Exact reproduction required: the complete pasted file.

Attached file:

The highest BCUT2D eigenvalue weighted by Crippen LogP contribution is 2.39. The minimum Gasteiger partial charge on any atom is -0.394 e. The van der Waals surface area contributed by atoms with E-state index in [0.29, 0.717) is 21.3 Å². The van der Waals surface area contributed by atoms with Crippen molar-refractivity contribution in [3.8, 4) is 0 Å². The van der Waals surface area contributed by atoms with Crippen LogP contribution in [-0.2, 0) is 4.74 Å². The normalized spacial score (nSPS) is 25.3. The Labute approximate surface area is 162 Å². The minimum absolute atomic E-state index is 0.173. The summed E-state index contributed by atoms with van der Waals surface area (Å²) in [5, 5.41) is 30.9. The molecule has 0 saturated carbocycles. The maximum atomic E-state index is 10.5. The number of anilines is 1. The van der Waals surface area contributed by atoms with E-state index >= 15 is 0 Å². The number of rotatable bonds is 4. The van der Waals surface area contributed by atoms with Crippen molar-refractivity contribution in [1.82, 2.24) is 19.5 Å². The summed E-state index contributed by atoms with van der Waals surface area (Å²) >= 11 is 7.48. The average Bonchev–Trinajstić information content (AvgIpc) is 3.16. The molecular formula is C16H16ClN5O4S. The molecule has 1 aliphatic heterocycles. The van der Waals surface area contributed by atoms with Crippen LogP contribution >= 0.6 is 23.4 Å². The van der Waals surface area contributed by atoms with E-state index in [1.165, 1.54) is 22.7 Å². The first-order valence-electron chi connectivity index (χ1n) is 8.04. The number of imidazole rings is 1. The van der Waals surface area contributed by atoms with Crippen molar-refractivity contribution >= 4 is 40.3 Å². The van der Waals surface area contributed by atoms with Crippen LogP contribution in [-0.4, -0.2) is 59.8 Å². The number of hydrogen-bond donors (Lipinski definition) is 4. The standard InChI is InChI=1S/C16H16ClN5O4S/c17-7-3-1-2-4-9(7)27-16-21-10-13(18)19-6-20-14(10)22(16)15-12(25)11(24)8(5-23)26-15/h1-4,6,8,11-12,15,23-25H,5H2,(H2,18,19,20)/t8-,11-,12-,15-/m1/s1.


The highest BCUT2D eigenvalue weighted by Crippen LogP contribution is 2.39. The minimum Gasteiger partial charge on any atom is -0.394 e. The van der Waals surface area contributed by atoms with E-state index in [0.29, 0.717) is 21.3 Å². The van der Waals surface area contributed by atoms with Crippen molar-refractivity contribution in [3.8, 4) is 0 Å². The van der Waals surface area contributed by atoms with Crippen LogP contribution in [-0.2, 0) is 4.74 Å². The normalized spacial score (nSPS) is 25.3. The Labute approximate surface area is 162 Å². The minimum absolute atomic E-state index is 0.173. The summed E-state index contributed by atoms with van der Waals surface area (Å²) in [5, 5.41) is 30.9. The molecule has 0 saturated carbocycles. The maximum atomic E-state index is 10.5. The number of anilines is 1. The van der Waals surface area contributed by atoms with E-state index >= 15 is 0 Å². The number of rotatable bonds is 4. The van der Waals surface area contributed by atoms with Crippen molar-refractivity contribution in [1.82, 2.24) is 19.5 Å². The summed E-state index contributed by atoms with van der Waals surface area (Å²) >= 11 is 7.48. The average Bonchev–Trinajstić information content (AvgIpc) is 3.16. The molecular formula is C16H16ClN5O4S. The molecule has 1 aliphatic heterocycles. The van der Waals surface area contributed by atoms with Crippen LogP contribution >= 0.6 is 23.4 Å². The van der Waals surface area contributed by atoms with E-state index in [1.165, 1.54) is 22.7 Å². The first-order valence-electron chi connectivity index (χ1n) is 8.04. The number of imidazole rings is 1. The van der Waals surface area contributed by atoms with Crippen molar-refractivity contribution >= 4 is 40.3 Å². The van der Waals surface area contributed by atoms with Crippen LogP contribution in [-0.4, -0.2) is 59.8 Å². The number of hydrogen-bond donors (Lipinski definition) is 4. The standard InChI is InChI=1S/C16H16ClN5O4S/c17-7-3-1-2-4-9(7)27-16-21-10-13(18)19-6-20-14(10)22(16)15-12(25)11(24)8(5-23)26-15/h1-4,6,8,11-12,15,23-25H,5H2,(H2,18,19,20)/t8-,11-,12-,15-/m1/s1.